The new, with its power of beginning and beginning again, remains forever new, just as the established was always established from the outset, even if a certain amount of empirical time was necessary for this to be recognized. What becomes established with the new is precisely not the new. For the new in other words, difference - calls forth forces in thought which are not the forces of recognition,today or tomorrow, but the powers of a completely other model, from an unrecognized and unrecognizable terra incognita. What forces does this new bring to bear upon thought, from what central bad nature and ill will does it spring, from what central ungrounding which strips thought of its 'innateness', and treats it every time as something which has not always existed, but begins, forced and under constraint? (Deleuze, 1994: 136*)
Unfolding durationally and spatially, as a socially activated thought-space, The Blue Light begins to circulate like a provisional interface in the staging of imaginary situations through a travelling montage of images that continues to change forms, like a nomadic assembly of surfaces, textures and spaces, that sticks to unexpected quotidian events — as it drifts into/ with traces of local queer histories and their still-alive ghosts. Attempting to delay the sponsorship that semio-stimulation has on meaning, at a time when, according to Franco “Bifo” Berardi (The Uprising: on poetry and finance, 2012 and Heroes: Mass Murder and Suicide, 2015) — the transformative conditions of cognitive capitalism have themselves been cast as the main protagonists in the psychic dramatization of meaning, this wandering stage-for-thoughts begins to migrate towards the virtuality of an always-receding background, like an unwritten scenography that solicits the events of it’s own sayability, but without a subsequent arrival in language (and as language). Here, somewhere in between the making and the un-making of architecture as a thing that spatializes thoughts as relations into meaning, and meaning as a thing that stabilizes the relationality of relations, this hallucinatory action that seeks direction through the non-directional disassembly of direction, begins to illuminate the placelessness of being inside of anon-being-with a state-of-refusal; the refusal of the here and the now, the refusal of tomorrow and of the what once was (or the “what” that may have been) — the refusal of being without refusing life. The pressing question that surfaces through the ongoingness of this search for how to search through what slips into the unsearchable — is around the act of imagination itself, and how its spacing might be inhabited as a form of making that finds presence in the non-presence of being. The Blue Light, in the sense of its material entanglements with what at times seems to be a state of abandonment, becomes a way of being with the uncertainty of an unpredictable future — a future that finds light through its withdrawal from meaning, and in turn, through the paradoxical possibility of extinction.**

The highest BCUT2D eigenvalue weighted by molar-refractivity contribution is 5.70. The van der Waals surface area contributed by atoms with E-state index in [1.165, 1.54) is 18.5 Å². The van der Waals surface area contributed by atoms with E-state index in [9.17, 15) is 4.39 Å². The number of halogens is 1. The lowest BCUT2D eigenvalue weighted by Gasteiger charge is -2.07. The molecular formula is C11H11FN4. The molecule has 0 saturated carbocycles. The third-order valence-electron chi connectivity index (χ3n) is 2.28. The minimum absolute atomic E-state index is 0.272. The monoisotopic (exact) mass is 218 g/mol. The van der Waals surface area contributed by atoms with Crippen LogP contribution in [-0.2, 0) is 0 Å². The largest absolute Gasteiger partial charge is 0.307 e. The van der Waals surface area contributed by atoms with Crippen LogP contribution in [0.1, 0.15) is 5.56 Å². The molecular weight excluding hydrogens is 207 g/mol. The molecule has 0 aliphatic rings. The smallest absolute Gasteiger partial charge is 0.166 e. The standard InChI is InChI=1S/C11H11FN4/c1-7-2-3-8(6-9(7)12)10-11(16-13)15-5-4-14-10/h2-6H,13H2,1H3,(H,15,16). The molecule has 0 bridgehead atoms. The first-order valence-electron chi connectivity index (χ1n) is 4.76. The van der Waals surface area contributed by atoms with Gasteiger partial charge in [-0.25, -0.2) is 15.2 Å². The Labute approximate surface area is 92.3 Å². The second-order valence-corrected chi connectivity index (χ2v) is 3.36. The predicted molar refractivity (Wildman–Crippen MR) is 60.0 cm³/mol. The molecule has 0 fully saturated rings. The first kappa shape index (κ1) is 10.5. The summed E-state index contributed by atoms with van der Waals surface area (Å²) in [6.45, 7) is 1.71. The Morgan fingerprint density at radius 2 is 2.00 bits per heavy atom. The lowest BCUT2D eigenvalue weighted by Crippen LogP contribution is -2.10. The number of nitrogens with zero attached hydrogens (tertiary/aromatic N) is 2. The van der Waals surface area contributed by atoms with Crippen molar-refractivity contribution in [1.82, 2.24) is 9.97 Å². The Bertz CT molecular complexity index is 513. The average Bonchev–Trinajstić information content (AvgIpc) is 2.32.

Backgrounded by the psychic projection of these never-ending and circuitous mental re-dramatizations of transitory architectural scenes and everyday moments of drift — this temporary social montage moves across several platforms, both physical and virtual, and begins by reactivating the secret backroom meeting place from a lesbian bookstore that operated in Calgary, in the early 1980’s — inside of an equally secretive backroom at CommunityWise Resource Centre, which served as the original location for Calgary’s mobile Kaffeeklatsch Café (est. 2014), a local coffee-company that drifts through pop-up locations in various sites and curated events from across the city and which was started by Jessica Mccarrel after her directorial tenure with The New Gallery, one of Canada’s oldest artist-run centres***. Inside this hidden backroom, which at times has served as an improvised and out-of-the-frame closet-space for the various non-profit grassroots organizations that have operated at CommunityWise since 1982, there is now a secret microliving environment that during the day doubles as a public reading room and overnight, as a clandestine sleeping shelter for unknown strangers. Taking turns, Jeremy Pavka and Anna Semenoff have outfitted this space with new carpeting, added a second floor and designed reconfigurable and site specific furniture and display props that integrate with the often-unplanned daily functions of this space. Placed inside this newly crafted environment, there is a sleep-inducing drink which was formulated through a collaboration between Jessica Mccarrel and Latifa Pelletier-Ahmed, and which features a selection of local, invasive plant-species that now populate the wild ecologies of gay cruising trails from Calgary. Recalling the often-unwritten histories of psychedelic substances and their illicit circulation through alternative queer social networks, once ingested, this drink is designed to invoke an uneasy mixture of uncontrollable hallucinations and strange physical sensations.